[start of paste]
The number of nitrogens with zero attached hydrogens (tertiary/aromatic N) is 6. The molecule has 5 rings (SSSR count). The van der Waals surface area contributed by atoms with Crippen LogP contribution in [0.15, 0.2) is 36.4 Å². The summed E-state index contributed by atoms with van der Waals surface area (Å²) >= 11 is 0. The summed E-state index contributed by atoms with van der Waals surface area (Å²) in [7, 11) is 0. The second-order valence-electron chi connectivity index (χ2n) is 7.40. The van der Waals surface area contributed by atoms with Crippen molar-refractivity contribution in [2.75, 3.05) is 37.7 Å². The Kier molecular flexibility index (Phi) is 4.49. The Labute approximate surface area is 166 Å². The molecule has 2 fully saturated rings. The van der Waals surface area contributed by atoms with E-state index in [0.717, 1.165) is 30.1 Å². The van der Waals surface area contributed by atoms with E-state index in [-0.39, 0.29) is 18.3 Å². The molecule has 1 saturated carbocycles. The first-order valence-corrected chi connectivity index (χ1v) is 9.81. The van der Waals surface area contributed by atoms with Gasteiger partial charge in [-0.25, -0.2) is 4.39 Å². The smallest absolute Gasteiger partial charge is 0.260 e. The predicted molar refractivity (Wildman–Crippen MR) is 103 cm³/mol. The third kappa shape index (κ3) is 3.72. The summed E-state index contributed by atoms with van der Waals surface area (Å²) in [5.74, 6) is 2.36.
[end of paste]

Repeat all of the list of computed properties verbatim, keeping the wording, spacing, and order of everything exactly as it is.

The number of nitrogens with zero attached hydrogens (tertiary/aromatic N) is 6. The molecule has 5 rings (SSSR count). The van der Waals surface area contributed by atoms with Crippen LogP contribution in [0.15, 0.2) is 36.4 Å². The summed E-state index contributed by atoms with van der Waals surface area (Å²) >= 11 is 0. The summed E-state index contributed by atoms with van der Waals surface area (Å²) in [7, 11) is 0. The second-order valence-electron chi connectivity index (χ2n) is 7.40. The van der Waals surface area contributed by atoms with Crippen molar-refractivity contribution in [2.75, 3.05) is 37.7 Å². The Kier molecular flexibility index (Phi) is 4.49. The Labute approximate surface area is 166 Å². The molecule has 2 fully saturated rings. The van der Waals surface area contributed by atoms with E-state index in [0.717, 1.165) is 30.1 Å². The van der Waals surface area contributed by atoms with E-state index in [-0.39, 0.29) is 18.3 Å². The molecule has 1 saturated carbocycles. The first-order valence-corrected chi connectivity index (χ1v) is 9.81. The van der Waals surface area contributed by atoms with Gasteiger partial charge in [-0.25, -0.2) is 4.39 Å². The smallest absolute Gasteiger partial charge is 0.260 e. The predicted molar refractivity (Wildman–Crippen MR) is 103 cm³/mol. The third kappa shape index (κ3) is 3.72. The summed E-state index contributed by atoms with van der Waals surface area (Å²) in [5.74, 6) is 2.36.